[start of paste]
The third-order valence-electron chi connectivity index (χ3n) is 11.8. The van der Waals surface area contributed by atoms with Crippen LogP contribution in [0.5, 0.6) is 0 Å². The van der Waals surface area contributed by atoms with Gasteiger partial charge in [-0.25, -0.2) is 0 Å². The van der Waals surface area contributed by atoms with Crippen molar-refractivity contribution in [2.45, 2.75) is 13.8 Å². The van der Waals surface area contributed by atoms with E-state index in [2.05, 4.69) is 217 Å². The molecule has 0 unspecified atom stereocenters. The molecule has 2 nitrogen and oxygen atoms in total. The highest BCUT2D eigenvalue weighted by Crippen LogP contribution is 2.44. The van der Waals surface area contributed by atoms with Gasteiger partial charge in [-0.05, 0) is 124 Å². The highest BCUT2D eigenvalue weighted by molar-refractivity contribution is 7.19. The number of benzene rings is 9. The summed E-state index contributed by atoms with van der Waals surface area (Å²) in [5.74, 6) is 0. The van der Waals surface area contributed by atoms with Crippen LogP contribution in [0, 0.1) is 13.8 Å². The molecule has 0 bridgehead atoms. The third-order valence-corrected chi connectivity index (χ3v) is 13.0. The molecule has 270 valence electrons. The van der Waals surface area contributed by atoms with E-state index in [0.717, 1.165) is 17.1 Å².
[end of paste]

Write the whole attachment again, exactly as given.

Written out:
The third-order valence-electron chi connectivity index (χ3n) is 11.8. The van der Waals surface area contributed by atoms with Crippen LogP contribution in [0.5, 0.6) is 0 Å². The van der Waals surface area contributed by atoms with Gasteiger partial charge in [-0.25, -0.2) is 0 Å². The van der Waals surface area contributed by atoms with Crippen molar-refractivity contribution in [2.45, 2.75) is 13.8 Å². The van der Waals surface area contributed by atoms with E-state index in [2.05, 4.69) is 217 Å². The molecule has 0 unspecified atom stereocenters. The molecule has 2 nitrogen and oxygen atoms in total. The highest BCUT2D eigenvalue weighted by Crippen LogP contribution is 2.44. The van der Waals surface area contributed by atoms with Gasteiger partial charge in [-0.05, 0) is 124 Å². The highest BCUT2D eigenvalue weighted by molar-refractivity contribution is 7.19. The number of benzene rings is 9. The summed E-state index contributed by atoms with van der Waals surface area (Å²) in [5.74, 6) is 0. The van der Waals surface area contributed by atoms with Crippen LogP contribution in [0, 0.1) is 13.8 Å². The molecule has 0 bridgehead atoms. The third-order valence-corrected chi connectivity index (χ3v) is 13.0. The molecule has 270 valence electrons. The van der Waals surface area contributed by atoms with E-state index in [0.717, 1.165) is 17.1 Å².